Julia Boorstin joined CNBC in May 2006 as a general assignment reporter. Later that year, she became CNBC's media and entertainment reporter working from CNBC's Los Angeles Bureau. Boorstin covers media with a special focus on the intersection of media and technology. In addition, she reported a documentary on the future of television for the network, "Stay Tuned…The Future of TV."
Boorstin joined CNBC from Fortune magazine where she was a business writer and reporter since 2000, covering a wide range of stories on everything from media companies to retail to business trends. During that time, she was also a contributor to "Street Life," a live market wrap-up segment on CNN Headline News.
In 2003, 2004 and 2006, The Journalist and Financial Reporting newsletter named Boorstin to the "TJFR 30 under 30" list of the most promising business journalists under 30 years old. She has also worked for the State Department's delegation to the Organisation for Economic Co-operation and Development (OECD) and for Vice President Gore's domestic policy office.
She graduated with honors from Princeton University with a B.A. in history. She was also an editor of The Daily Princetonian.
Follow Julia Boorstin on Twitter @jboorstin.
As CNBC spends the month examining the economic melt down one year ago and how far we've come, Michael Moore takes the one-year anniversary to release his new documentary, "Capitalism: A Love Story" which skewers the financial system. The documentary doesn't look at the big banks that failed, but at the people who suffered. And yes, the title is ironic: Capitalism is the bad guy.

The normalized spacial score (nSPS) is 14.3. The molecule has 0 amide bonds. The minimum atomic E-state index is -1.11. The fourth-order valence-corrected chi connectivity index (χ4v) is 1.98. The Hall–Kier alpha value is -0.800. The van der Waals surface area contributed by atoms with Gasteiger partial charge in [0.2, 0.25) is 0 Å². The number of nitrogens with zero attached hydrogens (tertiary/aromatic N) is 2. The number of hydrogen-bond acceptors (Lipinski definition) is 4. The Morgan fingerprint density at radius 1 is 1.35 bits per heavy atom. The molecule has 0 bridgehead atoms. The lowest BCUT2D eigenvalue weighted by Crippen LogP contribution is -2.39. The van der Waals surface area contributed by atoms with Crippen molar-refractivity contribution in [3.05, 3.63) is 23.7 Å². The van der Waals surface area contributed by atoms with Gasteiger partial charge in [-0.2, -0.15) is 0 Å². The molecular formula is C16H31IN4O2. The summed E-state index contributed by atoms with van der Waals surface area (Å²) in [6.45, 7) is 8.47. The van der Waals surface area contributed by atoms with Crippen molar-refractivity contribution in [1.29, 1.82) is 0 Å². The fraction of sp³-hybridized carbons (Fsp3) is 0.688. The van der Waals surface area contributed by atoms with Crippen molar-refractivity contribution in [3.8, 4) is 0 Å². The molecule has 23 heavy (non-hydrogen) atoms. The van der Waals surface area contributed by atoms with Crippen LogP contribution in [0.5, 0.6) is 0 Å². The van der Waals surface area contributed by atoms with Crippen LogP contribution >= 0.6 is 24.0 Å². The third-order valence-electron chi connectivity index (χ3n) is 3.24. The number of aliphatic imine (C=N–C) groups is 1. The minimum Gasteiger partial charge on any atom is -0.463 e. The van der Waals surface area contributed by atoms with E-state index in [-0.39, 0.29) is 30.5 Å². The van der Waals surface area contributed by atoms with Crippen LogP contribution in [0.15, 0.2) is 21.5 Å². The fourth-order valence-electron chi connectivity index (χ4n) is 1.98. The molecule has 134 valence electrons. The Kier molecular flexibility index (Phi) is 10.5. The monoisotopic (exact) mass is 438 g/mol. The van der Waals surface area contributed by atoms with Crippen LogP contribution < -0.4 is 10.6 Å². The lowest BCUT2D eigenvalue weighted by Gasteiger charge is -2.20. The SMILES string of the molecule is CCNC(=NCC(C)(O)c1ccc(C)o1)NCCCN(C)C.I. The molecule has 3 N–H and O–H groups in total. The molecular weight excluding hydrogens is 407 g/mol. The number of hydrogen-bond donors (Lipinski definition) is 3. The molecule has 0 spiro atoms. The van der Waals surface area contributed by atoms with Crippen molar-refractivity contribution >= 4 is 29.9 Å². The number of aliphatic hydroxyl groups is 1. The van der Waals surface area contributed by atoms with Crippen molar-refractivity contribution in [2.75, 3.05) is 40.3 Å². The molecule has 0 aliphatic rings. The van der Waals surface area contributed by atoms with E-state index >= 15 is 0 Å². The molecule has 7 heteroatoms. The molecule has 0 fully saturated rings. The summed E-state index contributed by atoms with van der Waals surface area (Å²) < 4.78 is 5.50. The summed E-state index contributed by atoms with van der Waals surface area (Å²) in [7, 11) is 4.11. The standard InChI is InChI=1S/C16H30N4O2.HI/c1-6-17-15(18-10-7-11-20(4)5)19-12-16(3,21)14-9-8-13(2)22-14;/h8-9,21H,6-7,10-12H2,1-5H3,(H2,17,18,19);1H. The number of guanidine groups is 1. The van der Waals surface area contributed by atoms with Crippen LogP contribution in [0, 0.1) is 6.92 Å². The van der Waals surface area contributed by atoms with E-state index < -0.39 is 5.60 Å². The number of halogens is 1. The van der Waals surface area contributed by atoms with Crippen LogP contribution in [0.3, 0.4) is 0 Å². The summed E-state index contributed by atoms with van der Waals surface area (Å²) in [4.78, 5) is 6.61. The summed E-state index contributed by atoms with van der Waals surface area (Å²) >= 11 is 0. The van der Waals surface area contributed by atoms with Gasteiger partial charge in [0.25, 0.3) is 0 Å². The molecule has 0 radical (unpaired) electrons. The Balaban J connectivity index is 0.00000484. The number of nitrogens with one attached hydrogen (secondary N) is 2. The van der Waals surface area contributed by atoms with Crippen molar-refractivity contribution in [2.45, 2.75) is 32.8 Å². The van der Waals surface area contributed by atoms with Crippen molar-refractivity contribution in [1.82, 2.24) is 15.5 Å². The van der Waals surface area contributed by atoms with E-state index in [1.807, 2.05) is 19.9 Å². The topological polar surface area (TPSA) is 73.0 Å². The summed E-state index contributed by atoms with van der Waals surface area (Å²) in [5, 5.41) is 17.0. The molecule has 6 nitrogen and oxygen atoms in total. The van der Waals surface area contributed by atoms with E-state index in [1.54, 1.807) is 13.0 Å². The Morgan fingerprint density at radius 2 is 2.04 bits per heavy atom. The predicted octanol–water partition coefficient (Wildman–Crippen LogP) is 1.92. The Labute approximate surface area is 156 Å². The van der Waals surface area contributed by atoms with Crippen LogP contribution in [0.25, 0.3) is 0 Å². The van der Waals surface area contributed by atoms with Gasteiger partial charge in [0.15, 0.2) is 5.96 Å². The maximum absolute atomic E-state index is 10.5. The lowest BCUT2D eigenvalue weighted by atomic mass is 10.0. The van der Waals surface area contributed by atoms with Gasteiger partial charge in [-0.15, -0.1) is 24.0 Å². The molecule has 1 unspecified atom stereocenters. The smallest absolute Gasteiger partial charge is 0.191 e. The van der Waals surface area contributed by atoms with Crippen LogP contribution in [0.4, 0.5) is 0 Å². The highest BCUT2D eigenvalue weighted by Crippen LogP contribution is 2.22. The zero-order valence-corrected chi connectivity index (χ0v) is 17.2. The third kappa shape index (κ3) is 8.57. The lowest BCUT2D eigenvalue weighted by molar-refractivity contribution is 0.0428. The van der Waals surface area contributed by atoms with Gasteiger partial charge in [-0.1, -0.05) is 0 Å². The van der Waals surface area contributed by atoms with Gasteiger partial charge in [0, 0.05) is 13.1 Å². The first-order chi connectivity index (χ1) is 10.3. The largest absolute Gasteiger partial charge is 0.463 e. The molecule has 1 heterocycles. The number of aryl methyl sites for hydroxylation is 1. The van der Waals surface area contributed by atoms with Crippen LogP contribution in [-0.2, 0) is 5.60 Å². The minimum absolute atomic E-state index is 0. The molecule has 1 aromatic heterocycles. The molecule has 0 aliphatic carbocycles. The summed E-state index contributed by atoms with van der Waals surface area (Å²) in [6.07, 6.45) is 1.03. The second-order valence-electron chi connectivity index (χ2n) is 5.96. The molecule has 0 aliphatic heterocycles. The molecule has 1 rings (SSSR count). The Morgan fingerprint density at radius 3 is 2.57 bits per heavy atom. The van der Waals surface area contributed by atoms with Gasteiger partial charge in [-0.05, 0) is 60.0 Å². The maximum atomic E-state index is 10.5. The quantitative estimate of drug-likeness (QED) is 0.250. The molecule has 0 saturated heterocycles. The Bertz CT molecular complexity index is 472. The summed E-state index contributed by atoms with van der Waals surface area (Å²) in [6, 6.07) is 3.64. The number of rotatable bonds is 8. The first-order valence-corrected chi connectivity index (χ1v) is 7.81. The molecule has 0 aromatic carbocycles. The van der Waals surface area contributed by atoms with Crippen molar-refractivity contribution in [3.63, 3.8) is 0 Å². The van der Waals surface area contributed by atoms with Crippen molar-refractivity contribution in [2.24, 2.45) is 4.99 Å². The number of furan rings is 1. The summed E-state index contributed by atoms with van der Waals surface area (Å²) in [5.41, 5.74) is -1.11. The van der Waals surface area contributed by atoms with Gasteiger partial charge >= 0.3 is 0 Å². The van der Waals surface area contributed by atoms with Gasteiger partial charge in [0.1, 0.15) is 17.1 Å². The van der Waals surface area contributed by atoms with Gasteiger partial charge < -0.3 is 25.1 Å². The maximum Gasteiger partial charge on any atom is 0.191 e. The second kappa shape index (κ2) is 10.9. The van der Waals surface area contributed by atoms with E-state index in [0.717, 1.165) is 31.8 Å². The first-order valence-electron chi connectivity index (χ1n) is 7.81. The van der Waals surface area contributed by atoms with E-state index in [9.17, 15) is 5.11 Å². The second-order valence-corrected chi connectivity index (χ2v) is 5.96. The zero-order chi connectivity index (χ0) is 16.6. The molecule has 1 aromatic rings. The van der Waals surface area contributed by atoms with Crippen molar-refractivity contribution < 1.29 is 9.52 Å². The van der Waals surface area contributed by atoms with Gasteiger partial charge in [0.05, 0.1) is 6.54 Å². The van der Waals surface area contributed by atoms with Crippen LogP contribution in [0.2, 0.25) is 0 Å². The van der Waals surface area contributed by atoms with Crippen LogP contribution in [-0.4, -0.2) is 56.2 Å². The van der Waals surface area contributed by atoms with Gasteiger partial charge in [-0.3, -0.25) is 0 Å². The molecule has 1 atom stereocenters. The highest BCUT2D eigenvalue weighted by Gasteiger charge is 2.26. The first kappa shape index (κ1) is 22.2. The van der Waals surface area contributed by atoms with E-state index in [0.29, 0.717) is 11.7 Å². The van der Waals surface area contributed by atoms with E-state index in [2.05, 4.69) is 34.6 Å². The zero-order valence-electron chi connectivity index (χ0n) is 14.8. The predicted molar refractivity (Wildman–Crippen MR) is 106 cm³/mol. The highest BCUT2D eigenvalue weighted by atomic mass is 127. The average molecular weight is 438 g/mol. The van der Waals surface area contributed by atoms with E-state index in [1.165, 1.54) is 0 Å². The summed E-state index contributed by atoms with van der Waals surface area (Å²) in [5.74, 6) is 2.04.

The most popular social network-Facebook- is teaming up with the most powerful media measurement giant-Nielsen-to prove that social media ads work. At Advertising Week in New York I sat down with Sheryl Sandberg, Facebook's Chief Operating Officer in her first live TV interview since taking the post last year.
At Advertising Week in New York I had a chance to sit down with AOL CEO Tim Armstrong in his first TV interview since taking over the troubled company. As AOL heads towards an IPO, spinning off from Time Warner before the end of the year, Armstrong is hard at work turning the division known for its subscription web mail service - a revenue stream that no longer exists - into an ad-oriented, content-driven company.
The sixth annual Ad Week kicks off today at the New York Times building in midtown Manhattan. Everyone who was here last year can't help but reminisce about the financial meltdown that unfolded during September 2008's event. Last year ad spending was already starting to decline, so this year the big question is whether the ad dollars are coming back and, if so, where will they go?
There's no question that the publishing industry is struggling and Dan Brown's latest book is providing a much-needed jolt of energy. The author of "Da Vinci Code" still has the magic touch six years later; his latest book sold over a million hardcover copies in the US, UK, and Canada since its Tuesday release. Bertelsmann's Random House says this is its best first day of sales for an adult fiction-title ever.
Streaming video services invest in original programming to get exclusive content and more revenue.
Amazon is upping the ante in the streaming-video competition with downloadable videos.
Twitter says it will expand its self-service ad platform from 33 countries to the rest of the world.
CBS will allow viewers to live stream two regular NFL season games on their portable devices, expanding its services to the Internet viewer base.